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This article in SSSAJ

  1. Vol. 51 No. 6, p. 1501-1508
    Received: Mar 11, 1987

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The Effect of Time and Temperature on Nitrogen Mineralization in Arctic Tundra Soils1

  1. G. M. Marion and
  2. C. H. Black2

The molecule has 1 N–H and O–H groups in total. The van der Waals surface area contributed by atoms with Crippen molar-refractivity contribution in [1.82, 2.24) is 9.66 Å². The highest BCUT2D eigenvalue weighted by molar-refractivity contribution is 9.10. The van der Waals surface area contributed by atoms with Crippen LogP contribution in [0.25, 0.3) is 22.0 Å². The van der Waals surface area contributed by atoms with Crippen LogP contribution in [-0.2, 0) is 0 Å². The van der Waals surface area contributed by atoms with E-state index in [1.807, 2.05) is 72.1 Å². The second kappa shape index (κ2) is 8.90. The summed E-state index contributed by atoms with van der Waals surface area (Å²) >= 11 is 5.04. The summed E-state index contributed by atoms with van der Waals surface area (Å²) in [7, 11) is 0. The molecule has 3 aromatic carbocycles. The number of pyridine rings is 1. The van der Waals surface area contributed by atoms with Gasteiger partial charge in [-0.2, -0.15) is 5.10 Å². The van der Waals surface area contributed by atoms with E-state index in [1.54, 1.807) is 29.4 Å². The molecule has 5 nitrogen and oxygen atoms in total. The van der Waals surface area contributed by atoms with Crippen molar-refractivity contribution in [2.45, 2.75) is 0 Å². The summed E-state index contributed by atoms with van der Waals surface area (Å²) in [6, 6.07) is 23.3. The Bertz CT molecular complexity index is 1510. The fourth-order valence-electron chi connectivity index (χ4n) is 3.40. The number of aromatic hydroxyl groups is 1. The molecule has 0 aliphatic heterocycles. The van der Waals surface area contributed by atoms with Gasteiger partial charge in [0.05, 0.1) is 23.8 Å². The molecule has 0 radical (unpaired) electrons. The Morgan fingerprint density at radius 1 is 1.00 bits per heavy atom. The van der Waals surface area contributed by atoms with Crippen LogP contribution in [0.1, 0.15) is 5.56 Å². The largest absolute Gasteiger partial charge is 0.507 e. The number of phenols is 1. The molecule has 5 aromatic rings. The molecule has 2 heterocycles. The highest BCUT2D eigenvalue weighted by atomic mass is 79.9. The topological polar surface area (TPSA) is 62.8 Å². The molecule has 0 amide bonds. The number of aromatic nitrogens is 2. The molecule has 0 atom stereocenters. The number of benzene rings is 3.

The objective of this work was to evaluate several mathematical models for describing N mineralization in three arctic tundra soils (Histic Pergelic Cryaquepts) as functions of time and temperature. Intact soil cores were collected in the field and incubated in a laboratory at 5, 15, 25, and 35 °C for 11 weeks. The exponential equation fit the data well at 35 °C but was generally unsuited for describing N mineralization at lower temperatures. The parabolic equation better fit the N mineralization data than the exponential equation except in a few cases where the data appeared to be approaching an asymptote. The parameters of the parabolic equation did not follow simple trends with respect to temperature, however, which made interpolating between experimental temperatures difficult. A second-order polynomial equation with respect to both time and temperature was evaluated. This empirical equation gave R2 >0.98 in all but one case. The major advantages of the empirical, polynomial equation are that it assumes little about the nature of the N mineralization process, it is flexible, and it is accurate. The temperature data did not follow the Arrhenius relationship nor have a simple overall Q10 value because the mineralization rates at different temperatures did not follow similar trends with respect to time. Only a small fraction of the N that is potentially mineralizable is likely to be mineralized under the prevailing cold temperatures of these arctic soils.

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